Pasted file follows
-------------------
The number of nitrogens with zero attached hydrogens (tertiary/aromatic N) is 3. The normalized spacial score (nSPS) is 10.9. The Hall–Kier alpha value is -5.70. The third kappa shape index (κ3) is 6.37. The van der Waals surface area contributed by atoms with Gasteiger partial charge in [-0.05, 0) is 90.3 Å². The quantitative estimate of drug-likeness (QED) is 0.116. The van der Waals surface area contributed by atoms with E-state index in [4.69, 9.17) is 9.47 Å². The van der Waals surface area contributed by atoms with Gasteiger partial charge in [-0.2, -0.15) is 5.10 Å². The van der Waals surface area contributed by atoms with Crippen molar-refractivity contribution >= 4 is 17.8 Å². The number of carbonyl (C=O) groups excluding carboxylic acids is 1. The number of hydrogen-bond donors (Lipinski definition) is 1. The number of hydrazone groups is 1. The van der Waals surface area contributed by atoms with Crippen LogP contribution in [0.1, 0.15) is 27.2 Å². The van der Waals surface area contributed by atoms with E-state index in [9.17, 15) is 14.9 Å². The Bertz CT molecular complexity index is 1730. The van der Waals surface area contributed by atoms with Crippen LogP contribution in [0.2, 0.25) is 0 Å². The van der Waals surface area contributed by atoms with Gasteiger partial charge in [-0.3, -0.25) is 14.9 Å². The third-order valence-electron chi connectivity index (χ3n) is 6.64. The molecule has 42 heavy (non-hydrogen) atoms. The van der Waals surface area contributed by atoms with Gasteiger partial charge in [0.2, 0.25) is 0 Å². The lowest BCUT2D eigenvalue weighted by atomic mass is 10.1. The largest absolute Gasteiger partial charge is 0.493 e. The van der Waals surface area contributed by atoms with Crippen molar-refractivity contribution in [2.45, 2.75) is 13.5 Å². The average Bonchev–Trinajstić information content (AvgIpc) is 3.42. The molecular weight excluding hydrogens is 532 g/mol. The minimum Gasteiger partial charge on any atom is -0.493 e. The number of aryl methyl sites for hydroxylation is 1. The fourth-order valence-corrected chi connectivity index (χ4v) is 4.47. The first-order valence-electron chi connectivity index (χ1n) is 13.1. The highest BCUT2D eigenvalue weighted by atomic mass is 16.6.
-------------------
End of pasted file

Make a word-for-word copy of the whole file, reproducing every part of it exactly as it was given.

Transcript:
The number of nitrogens with zero attached hydrogens (tertiary/aromatic N) is 3. The normalized spacial score (nSPS) is 10.9. The Hall–Kier alpha value is -5.70. The third kappa shape index (κ3) is 6.37. The van der Waals surface area contributed by atoms with Gasteiger partial charge in [-0.05, 0) is 90.3 Å². The quantitative estimate of drug-likeness (QED) is 0.116. The van der Waals surface area contributed by atoms with E-state index in [4.69, 9.17) is 9.47 Å². The van der Waals surface area contributed by atoms with Gasteiger partial charge in [-0.2, -0.15) is 5.10 Å². The van der Waals surface area contributed by atoms with Crippen molar-refractivity contribution >= 4 is 17.8 Å². The number of carbonyl (C=O) groups excluding carboxylic acids is 1. The number of hydrogen-bond donors (Lipinski definition) is 1. The number of hydrazone groups is 1. The van der Waals surface area contributed by atoms with Crippen LogP contribution in [0.1, 0.15) is 27.2 Å². The van der Waals surface area contributed by atoms with E-state index in [9.17, 15) is 14.9 Å². The Bertz CT molecular complexity index is 1730. The van der Waals surface area contributed by atoms with Crippen LogP contribution in [0.2, 0.25) is 0 Å². The van der Waals surface area contributed by atoms with Gasteiger partial charge in [-0.3, -0.25) is 14.9 Å². The third-order valence-electron chi connectivity index (χ3n) is 6.64. The molecule has 42 heavy (non-hydrogen) atoms. The van der Waals surface area contributed by atoms with Gasteiger partial charge in [0.2, 0.25) is 0 Å². The lowest BCUT2D eigenvalue weighted by atomic mass is 10.1. The largest absolute Gasteiger partial charge is 0.493 e. The van der Waals surface area contributed by atoms with Crippen molar-refractivity contribution in [2.45, 2.75) is 13.5 Å². The average Bonchev–Trinajstić information content (AvgIpc) is 3.42. The molecular weight excluding hydrogens is 532 g/mol. The minimum Gasteiger partial charge on any atom is -0.493 e. The number of aryl methyl sites for hydroxylation is 1. The fourth-order valence-corrected chi connectivity index (χ4v) is 4.47. The first-order valence-electron chi connectivity index (χ1n) is 13.1. The highest BCUT2D eigenvalue weighted by atomic mass is 16.6.